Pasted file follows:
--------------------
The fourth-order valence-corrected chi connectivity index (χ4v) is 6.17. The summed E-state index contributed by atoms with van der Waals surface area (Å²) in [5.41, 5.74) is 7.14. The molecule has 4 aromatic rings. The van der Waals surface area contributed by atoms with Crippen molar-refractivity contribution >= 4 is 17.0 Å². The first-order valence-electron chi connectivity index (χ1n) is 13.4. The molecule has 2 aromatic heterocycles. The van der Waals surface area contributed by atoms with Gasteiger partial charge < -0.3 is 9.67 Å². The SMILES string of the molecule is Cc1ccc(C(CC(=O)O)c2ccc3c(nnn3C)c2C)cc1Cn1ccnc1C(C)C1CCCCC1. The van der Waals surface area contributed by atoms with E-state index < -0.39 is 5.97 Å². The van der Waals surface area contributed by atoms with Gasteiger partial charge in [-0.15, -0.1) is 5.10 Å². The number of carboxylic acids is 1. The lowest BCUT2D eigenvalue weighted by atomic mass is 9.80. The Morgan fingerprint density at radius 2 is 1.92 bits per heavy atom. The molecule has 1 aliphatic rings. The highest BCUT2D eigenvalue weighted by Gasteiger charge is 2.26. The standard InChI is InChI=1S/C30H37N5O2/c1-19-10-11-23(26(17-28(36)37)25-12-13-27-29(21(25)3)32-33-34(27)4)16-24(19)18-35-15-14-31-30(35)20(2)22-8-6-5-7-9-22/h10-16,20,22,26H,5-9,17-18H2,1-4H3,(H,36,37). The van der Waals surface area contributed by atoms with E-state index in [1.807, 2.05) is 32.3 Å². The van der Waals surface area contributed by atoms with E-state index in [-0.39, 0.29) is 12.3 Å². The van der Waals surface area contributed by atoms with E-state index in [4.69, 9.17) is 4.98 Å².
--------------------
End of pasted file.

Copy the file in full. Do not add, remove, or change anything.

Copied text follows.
The fourth-order valence-corrected chi connectivity index (χ4v) is 6.17. The summed E-state index contributed by atoms with van der Waals surface area (Å²) in [5.41, 5.74) is 7.14. The molecule has 4 aromatic rings. The van der Waals surface area contributed by atoms with Crippen molar-refractivity contribution >= 4 is 17.0 Å². The first-order valence-electron chi connectivity index (χ1n) is 13.4. The molecule has 2 aromatic heterocycles. The van der Waals surface area contributed by atoms with Gasteiger partial charge < -0.3 is 9.67 Å². The SMILES string of the molecule is Cc1ccc(C(CC(=O)O)c2ccc3c(nnn3C)c2C)cc1Cn1ccnc1C(C)C1CCCCC1. The van der Waals surface area contributed by atoms with E-state index < -0.39 is 5.97 Å². The van der Waals surface area contributed by atoms with Gasteiger partial charge in [-0.15, -0.1) is 5.10 Å². The number of carboxylic acids is 1. The lowest BCUT2D eigenvalue weighted by atomic mass is 9.80. The Morgan fingerprint density at radius 2 is 1.92 bits per heavy atom. The molecule has 1 aliphatic rings. The highest BCUT2D eigenvalue weighted by Gasteiger charge is 2.26. The standard InChI is InChI=1S/C30H37N5O2/c1-19-10-11-23(26(17-28(36)37)25-12-13-27-29(21(25)3)32-33-34(27)4)16-24(19)18-35-15-14-31-30(35)20(2)22-8-6-5-7-9-22/h10-16,20,22,26H,5-9,17-18H2,1-4H3,(H,36,37). The van der Waals surface area contributed by atoms with E-state index in [1.807, 2.05) is 32.3 Å². The van der Waals surface area contributed by atoms with E-state index in [-0.39, 0.29) is 12.3 Å². The van der Waals surface area contributed by atoms with E-state index in [4.69, 9.17) is 4.98 Å².